Pasadena Star-News: Why it's important that a bill declaring Route 66 a National Historic Trail passed the House of Representatives
Route 66 is one step closer to National Historic Trail status thanks to a bill that passed the House of Representatives on June 5 by a unanimous vote, a month after it cleared the House Natural Resources subcommittee.
The potential status change carries tremendous significance for supporters, historians, cities and proprietors along the 2,400-mile roadway from Chicago to Los Angeles, dubbed the “Main Street of America.”
Gaining historic trail status would mark the first, full-length national designation of the road that passes through eight states, and could open a permanent pathway to federal dollars for preservation, promotion and rehabilitation.
Co-authored by local Rep. Grace Napolitano, a Democrat from El Monte and Rep. Darin LaHood, a Republican from Illinois, the bipartisan bill making Route 66 the nation’s 20th historical trail was introduced last year.
After advancing out of the House, the bill was referred to the U.S. Senate Transportation Committee and the subcommittee on Highways and Transit.
Without the bill, the highway would lose funding from a temporary corridors preservation program funneled through the National Park Service that ends in September 2019, said Bill Thomas, chairman of an eight-state collaborative called the Route 66 Road Ahead Partnership.
Sacramento Bee: Why California won't refund billions in surplus taxes
California state government has so much money this year that it’s opening two new savings accounts so it can keep socking away even more cash for the rainy day that Gov. Jerry Brown says is just over the horizon.
That tactic — setting a course to pile up $16 billion in savings over the next 12 months — should reassure taxpayers that cuts to government services won’t be as severe as they were a decade ago when the state’s economy plummeted into the Great Recession.
But the money is inviting a different kind ofpolitical problem for majority Democrats. It could be used to fuel the campaign that would repeal the 12-cents-a-gallon gas tax that they and Brown championed last year to lock in $52 billion in road repair funding for the next decade.
Washington Post: House to vote next week on two competing immigration after negotiations fall short
The House will vote next week on competing immigration bills that deal with the fate of young undocumented immigrants with no guarantee that either will pass and resolve the divisive issue.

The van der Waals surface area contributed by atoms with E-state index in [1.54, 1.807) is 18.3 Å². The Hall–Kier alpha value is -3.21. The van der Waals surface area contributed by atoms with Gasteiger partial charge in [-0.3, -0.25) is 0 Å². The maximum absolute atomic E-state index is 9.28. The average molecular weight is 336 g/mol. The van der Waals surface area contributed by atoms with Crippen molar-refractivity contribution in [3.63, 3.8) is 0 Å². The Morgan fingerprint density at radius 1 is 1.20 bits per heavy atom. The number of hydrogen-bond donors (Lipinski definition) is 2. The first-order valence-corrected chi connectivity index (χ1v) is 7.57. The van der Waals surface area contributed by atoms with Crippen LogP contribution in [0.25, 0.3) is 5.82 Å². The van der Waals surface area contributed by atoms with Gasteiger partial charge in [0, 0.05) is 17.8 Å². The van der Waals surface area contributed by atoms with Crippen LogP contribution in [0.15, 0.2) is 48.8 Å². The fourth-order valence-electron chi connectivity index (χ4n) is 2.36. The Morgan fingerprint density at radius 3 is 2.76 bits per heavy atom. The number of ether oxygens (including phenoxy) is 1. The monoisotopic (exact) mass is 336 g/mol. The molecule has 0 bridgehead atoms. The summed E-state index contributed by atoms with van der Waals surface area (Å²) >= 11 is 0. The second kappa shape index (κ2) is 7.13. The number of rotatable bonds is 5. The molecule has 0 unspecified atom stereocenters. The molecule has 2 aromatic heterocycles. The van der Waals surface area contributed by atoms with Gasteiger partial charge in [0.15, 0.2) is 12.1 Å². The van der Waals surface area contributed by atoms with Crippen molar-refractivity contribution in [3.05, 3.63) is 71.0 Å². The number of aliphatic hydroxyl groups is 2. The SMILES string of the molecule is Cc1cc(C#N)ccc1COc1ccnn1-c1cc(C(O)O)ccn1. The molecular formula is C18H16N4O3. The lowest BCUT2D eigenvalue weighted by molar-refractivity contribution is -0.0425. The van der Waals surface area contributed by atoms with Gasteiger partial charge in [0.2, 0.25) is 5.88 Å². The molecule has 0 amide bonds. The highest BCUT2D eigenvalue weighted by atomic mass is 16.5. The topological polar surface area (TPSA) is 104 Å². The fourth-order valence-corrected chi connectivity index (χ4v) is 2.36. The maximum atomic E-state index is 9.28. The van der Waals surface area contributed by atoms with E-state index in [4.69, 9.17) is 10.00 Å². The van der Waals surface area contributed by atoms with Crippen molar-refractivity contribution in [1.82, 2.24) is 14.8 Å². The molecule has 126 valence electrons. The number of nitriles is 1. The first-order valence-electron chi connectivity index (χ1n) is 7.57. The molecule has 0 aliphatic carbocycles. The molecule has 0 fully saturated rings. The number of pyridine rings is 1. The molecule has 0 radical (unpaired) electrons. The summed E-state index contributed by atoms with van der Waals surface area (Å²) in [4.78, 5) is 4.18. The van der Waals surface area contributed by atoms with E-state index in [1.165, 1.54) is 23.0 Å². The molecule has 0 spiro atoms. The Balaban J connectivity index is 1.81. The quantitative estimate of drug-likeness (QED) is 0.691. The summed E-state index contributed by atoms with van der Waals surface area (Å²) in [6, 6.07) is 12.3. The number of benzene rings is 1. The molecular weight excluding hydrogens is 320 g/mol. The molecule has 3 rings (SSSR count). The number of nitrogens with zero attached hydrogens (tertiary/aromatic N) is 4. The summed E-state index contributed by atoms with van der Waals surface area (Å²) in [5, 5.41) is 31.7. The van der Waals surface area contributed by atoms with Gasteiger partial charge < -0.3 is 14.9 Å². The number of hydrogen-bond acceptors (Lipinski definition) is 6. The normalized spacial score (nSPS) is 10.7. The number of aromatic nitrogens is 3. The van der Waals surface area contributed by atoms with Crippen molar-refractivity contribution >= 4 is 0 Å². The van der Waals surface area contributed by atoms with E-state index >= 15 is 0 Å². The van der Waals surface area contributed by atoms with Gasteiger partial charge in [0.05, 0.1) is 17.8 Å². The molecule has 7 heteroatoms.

A spokeswoman for House Speaker Paul D. Ryan (R-Wis.) made the announcement late Tuesday after a group of renegade Republican moderates failed to gather enough support to force votes on far-reaching protections for “dreamers” — including on bipartisan bills that could easily pass.
“Members across the Republican Conference have negotiated directly and in good faith with each other for several weeks, and as a result, the House will consider two bills next week,” said AshLee Strong, an aide to Ryan.
In a severe blow to the moderates’ hope of forcing action on an issue that has long bedeviled the GOP, the House adjourned Tuesday with the rebels two signatures short of completing a petition that would set up debate on legislation to shield dreamers from deportation.
Instead, the House will consider a conservative bill, tilted toward hard-line positions that offers a limited path to permanent legal status for young undocumented immigrants. Another bill that has not been finalized would offer that status, and an eventual path to citizenship, but it remains unclear whether it could pass the House.
Capital Public Radio: This Tax Increase Could Be A Major Issue in California's General Election
California political campaigns are preparing for the increase of the gas tax to be this fall’s pre-eminent campaign issue, after Republicans focused on the issue during the successful recall of a state Senator.
Republican gubernatorial candidate John Cox jumped on the gas tax issue immediately after his primary win last week.
“It wasn’t Donald Trump who gave us that gas tax,” he said in his victory speech on Tuesday night. “It was Gavin Newsom, and we’re going to repeal that tax in November!”
Jen Jacobs, a Republican strategist based in Southern California — where several long-held GOP Congressional districts are considered potentially vulnerable — also says the gas tax will be a main message for the GOP, especially in swing districts. “They’re going after people who might be registered Democrat, but tend to be more conservative, or middle-of-the-road people who might have voted,” Jacobs said.
KQED News: Breaking Up is Hard to Do: What the Proposal to Split California Could Learn From the Past
With a complicated path to reality and the state's political and business establishment lined up firmly against it, the proposal to split California into three separate states appears to be the longest of political longshots.
But the move would not be completely unprecedented.